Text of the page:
By its subject matter and the encounters it presents, the film invites viewers to consider how they handle and accept difference and whether or not they would capitulate and follow the herd or take the harder road. All of this is made possible by the wise and loving actions of the School Principal and Auggie's class teacher.

All of that said, this film provoked an affective response in me that left me with tears welling up on more than one occasion. It's predictability and certain outcome do not make the journey Auggie travels any less painful, effective or inspiring. I guess the value is in the travelling and it is our travels which give us the raw material for our stories that enable to share at a deeper level with one another. I'll give this film 7/10.

Saturday, 19 January 2019

The Favourite

I'm not sure what I was expecting but I wasn't expecting this eccentric, oddball and strangely comedic exploration of part of the life of Queen Anne and her court in the early Nineteenth century. England is at war with France and the English armies are led by Lord Salisbury (Mark Gatiss). Lady Sarah Marlborough (Rachel Weisz) abuses her position as the Queen's confidant and lover, to control the Queen through reinforcing her lack of self-worth and playing on her ailing health.

The life of court is characterised by duck racing, pineapple eating, a naked MP being pelted with pomegranates, formal dinners and constant squabbling between the government and opposition. Life at Hampton Court Palace carries on seemingly unaffected by the country's impending bankruptcy, the threat of defeat to the French and the indulgence of egos as courtiers jockey for places of influence. Two hundred years on and it all sounds depressingly familiar!

Here we have a film where the three lead characters are female - and none of them come out of it having ingratiated themselves with the audience! However, the strength of their performances are worthy of the accolades and awards already received and I'm sure that they will collect more as the awards season rolls on.

The arrival of Sarah's cousin, Abigail (Emma Stone) is the catalyst for a battle to see which of them will triumph as the Queen's favourite. The depths to which they are prepared to descend to achieve their goal are staggering. The lies, deceit, opportunism and lust for power which characterises this menage-a-trois is consistent with the gluttony and depravity that appears to have entrapped all of the characters in this film. I'm so glad I'm living in these times - not from any sense of evolved superiority or sophistication, but simply because I don't think I could have coped!

The film portrays an ongoing preoccupation with sex but virtually no real intimacy. The scenes with  Lady Sarah in a brothel are menacingly disturbing. The irrational and petulant behaviour of the Queen for me became cumulatively tedious. The never ending resolve of Lady Abigail to be seen as the caring and selfless servant whilst deceitfully scheming and plotting her adversaries downfall was unpleasant.

Did I enjoy this film? No. Am I glad I saw it? Yes. Do I want to see it again? No. It is in many ways a strange film that provoked, and still provokes, strange reactions. It's structure and the way it was shot is different - perhaps intended to be an attempt to guess how they would have made feature films 200 years ago. If you stay to watch the credits, they will drive you wild too! I really am at a loss to give this film a rating. For the acting a 9/10. For how it's left me feeling, perhaps a 3/10 is being generous!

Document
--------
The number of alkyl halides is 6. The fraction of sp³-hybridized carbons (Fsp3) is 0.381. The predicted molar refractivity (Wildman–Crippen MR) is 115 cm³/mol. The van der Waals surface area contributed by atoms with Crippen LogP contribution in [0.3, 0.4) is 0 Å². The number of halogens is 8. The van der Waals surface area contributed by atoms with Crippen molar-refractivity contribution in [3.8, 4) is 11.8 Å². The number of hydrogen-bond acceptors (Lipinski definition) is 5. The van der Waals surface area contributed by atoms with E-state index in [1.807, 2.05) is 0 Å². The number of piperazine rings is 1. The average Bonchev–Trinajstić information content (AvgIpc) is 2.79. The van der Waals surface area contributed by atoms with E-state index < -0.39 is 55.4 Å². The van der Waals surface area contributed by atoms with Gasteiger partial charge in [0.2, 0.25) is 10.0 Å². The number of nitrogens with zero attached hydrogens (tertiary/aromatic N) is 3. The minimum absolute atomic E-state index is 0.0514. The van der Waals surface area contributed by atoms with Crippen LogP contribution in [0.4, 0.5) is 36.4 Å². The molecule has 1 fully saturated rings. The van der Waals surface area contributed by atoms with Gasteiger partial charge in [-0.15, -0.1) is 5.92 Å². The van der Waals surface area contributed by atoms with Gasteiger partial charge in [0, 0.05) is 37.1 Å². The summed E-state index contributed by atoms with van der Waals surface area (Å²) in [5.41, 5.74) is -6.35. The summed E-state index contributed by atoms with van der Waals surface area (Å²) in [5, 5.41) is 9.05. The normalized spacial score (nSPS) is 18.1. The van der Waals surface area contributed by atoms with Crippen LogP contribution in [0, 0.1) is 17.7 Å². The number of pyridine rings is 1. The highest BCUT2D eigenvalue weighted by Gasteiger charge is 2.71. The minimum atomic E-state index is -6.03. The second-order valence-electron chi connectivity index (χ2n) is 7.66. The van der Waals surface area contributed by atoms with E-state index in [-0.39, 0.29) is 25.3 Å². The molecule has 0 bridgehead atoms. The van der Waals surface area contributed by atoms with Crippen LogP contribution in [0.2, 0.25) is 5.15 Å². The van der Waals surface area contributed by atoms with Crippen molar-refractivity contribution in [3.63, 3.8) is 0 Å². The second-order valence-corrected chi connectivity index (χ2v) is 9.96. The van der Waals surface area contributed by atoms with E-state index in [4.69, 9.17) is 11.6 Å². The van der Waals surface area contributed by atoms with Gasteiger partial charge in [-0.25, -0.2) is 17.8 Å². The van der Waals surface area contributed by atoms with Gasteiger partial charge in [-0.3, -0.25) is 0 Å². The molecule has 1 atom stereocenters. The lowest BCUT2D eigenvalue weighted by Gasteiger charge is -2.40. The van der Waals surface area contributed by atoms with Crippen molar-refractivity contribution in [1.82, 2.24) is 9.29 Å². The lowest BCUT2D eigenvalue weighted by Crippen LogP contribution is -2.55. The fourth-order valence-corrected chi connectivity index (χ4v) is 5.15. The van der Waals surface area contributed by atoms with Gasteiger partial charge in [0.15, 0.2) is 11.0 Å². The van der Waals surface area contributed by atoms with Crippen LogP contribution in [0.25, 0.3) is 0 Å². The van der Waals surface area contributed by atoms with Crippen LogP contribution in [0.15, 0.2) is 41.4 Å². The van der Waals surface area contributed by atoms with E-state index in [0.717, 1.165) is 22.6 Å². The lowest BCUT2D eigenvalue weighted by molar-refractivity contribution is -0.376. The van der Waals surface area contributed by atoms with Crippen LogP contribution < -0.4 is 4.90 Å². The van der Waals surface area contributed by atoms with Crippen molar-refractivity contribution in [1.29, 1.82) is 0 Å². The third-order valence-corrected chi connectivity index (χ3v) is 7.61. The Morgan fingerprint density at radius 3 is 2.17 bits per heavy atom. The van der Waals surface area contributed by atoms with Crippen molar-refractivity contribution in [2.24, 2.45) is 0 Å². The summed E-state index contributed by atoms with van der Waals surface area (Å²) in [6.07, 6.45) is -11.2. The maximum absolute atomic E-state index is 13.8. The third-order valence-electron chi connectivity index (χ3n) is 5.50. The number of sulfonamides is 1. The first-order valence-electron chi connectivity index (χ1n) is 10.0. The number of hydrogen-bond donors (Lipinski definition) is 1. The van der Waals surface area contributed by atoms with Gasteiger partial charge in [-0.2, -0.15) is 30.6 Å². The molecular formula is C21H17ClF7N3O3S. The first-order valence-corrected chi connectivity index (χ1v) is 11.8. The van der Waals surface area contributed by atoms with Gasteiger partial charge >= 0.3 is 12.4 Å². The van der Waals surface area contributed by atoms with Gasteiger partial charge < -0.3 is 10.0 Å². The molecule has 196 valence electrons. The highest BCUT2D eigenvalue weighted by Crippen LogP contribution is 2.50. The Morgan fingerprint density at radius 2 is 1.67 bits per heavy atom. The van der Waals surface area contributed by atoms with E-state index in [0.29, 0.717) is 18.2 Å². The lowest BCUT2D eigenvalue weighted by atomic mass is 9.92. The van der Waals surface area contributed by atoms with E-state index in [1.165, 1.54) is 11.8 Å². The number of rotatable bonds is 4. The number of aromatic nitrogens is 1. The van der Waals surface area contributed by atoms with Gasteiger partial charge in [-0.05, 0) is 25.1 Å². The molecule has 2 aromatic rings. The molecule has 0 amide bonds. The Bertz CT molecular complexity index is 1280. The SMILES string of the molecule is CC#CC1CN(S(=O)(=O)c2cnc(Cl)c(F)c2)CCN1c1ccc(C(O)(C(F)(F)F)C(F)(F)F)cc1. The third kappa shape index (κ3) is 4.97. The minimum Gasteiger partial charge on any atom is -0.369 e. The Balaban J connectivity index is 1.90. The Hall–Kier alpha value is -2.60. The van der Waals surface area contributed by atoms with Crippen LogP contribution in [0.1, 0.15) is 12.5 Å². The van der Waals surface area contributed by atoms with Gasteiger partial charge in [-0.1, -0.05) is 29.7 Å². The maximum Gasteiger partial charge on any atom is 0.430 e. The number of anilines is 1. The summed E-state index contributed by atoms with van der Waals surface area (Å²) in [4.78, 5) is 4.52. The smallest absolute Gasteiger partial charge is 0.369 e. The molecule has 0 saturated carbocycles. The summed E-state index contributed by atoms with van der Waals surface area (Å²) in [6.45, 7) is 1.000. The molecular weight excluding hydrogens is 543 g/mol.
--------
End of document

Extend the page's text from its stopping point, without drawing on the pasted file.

This is a film about denial, anger, loss, collusion, regret, hope, love, compromise and principles! It is a heart-warming story and although the narrative arc is predictable, the warmth of the characters draws you in and I for one, was happy to collude.

The developing love story is the unifying thread that runs throughout this film, but there is a lot more here if we peel back some of the layers. To begin with, although this film is based on a real life tussle over squatter's rights by Harry Hallowes on Hampstead Heath, it is not a documentary or biopic - it's a drama.

Would the story have worked as well anywhere else in London, say Bethnal Green, Hounslow or Croydon? No. The caché of Hampstead is an important part of the story and the pretentious lives of the characters in this film present a certain willing collusion with a desire to be part of the Hampstead set. That is what makes Fiona (Lesley Manville) and her gang appear to be only interested in seeing to be doing the right things and protecting everybody's 'best interests'.

As Emily (Diane Keaton) begins to rediscover her own identity a year after her husband's death, she is conflicted about which parts of the Hampstead lifestyle to buy into and which parts are not really her. Meanwhile the external pressures of her looming insolvency, the constant nagging of her son Philip (James Norton), the unwanted advances of her accountant James (Jason Watkins), the neighbourly intrusions of Fiona and the growing attraction of the recalcitrant, volatile and wounded rogue Donald (Brendan Gleeson) pull her in competing directions.

The way the story is told maintains the different tensions creatively and there are some wonderfully comedic moments. Diane Keaton seems an odd casting choice - perhaps to give appeal to the North American market. Brendan Gleeson however inhabits the role with such comfort, you wonder if he wouldn't mind becoming Harry Hallowes - but moving to the Galway coast!

This is a gentle film that offers many avenues for reflection and exploration. the characters are believable and deliver their comedic inter-play with accomplishment. I think this is the first time I've seen Lesley Manville playing an unlikable character and I didn't like it! This is a perfect film for an evening in with the flames flickering in the hearth and a warm glow spreading throughout the audience. I'll give it 7/10.